Bradley Onishi, author of the recently published “Preparing for War: The Extremist History of White Christian Nationalism — and What Comes Next,” put it this way: “What set in during 2016 — and has remained with us ever since — is militant rhetoric that says, ‘It’s now all-out warfare.’ What I’ve seen — and what I’ve documented with my colleague Matt Taylor — is an exponential rise in the rhetoric of spiritual warfare. You have pastors who have influence over hundreds of thousands of people saying, ‘It is time to get your swords bloody, it is time to realize you’re in the battle for your life, it is time to realize that the demons controlling the Democratic Party, the deep state and the United States government will not stop until they have rooted out God from this country.’”

So it was that Christian nationalists were involved in the Jan. 6 insurrection. This week, MSNBC opinion columnist Sarah Posner faulted the House Jan. 6 Committee for grossly underplaying in its final report the role of Christian nationalists. She made her case from documents the committee itself released. I commend her piece to you.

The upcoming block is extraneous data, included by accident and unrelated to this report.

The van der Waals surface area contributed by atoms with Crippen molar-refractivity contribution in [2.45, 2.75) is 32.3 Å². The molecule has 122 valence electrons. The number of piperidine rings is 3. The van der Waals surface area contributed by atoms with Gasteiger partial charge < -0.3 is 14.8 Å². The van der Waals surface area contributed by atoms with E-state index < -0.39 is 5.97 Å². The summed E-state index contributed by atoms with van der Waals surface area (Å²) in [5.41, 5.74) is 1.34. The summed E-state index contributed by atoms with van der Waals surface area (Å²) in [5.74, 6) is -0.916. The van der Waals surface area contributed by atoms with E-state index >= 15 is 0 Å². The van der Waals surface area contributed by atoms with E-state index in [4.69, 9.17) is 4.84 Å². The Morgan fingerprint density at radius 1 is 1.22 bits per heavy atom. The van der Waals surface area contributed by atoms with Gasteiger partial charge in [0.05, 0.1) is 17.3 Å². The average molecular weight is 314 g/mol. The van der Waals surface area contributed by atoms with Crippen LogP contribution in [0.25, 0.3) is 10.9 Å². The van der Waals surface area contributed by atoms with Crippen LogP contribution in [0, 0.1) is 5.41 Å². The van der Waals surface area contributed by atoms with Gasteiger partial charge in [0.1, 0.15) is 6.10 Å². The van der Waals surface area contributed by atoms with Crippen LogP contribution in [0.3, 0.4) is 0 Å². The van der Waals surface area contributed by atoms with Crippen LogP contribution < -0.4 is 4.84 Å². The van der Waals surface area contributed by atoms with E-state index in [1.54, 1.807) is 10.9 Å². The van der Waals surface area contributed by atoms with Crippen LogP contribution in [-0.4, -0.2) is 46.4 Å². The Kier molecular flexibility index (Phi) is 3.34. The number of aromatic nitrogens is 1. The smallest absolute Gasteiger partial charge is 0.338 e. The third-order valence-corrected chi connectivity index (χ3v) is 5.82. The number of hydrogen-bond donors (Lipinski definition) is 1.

There’s been pushback by many mainstream Christian leaders against this distortion of both church and state. If you are a member of a Christian congregation, you may want to get acquainted with Christians Against Christian Nationalism, formed four years ago by the Baptist Joint Committee on Religious Liberty.

Herbert Rothschild is an unpaid board member. Opinions expressed in columns represent the author’s views and may or may not reflect those of Email Rothschild at

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Bert Etling

Bert Etling

Bert Etling is the executive editor of Email him at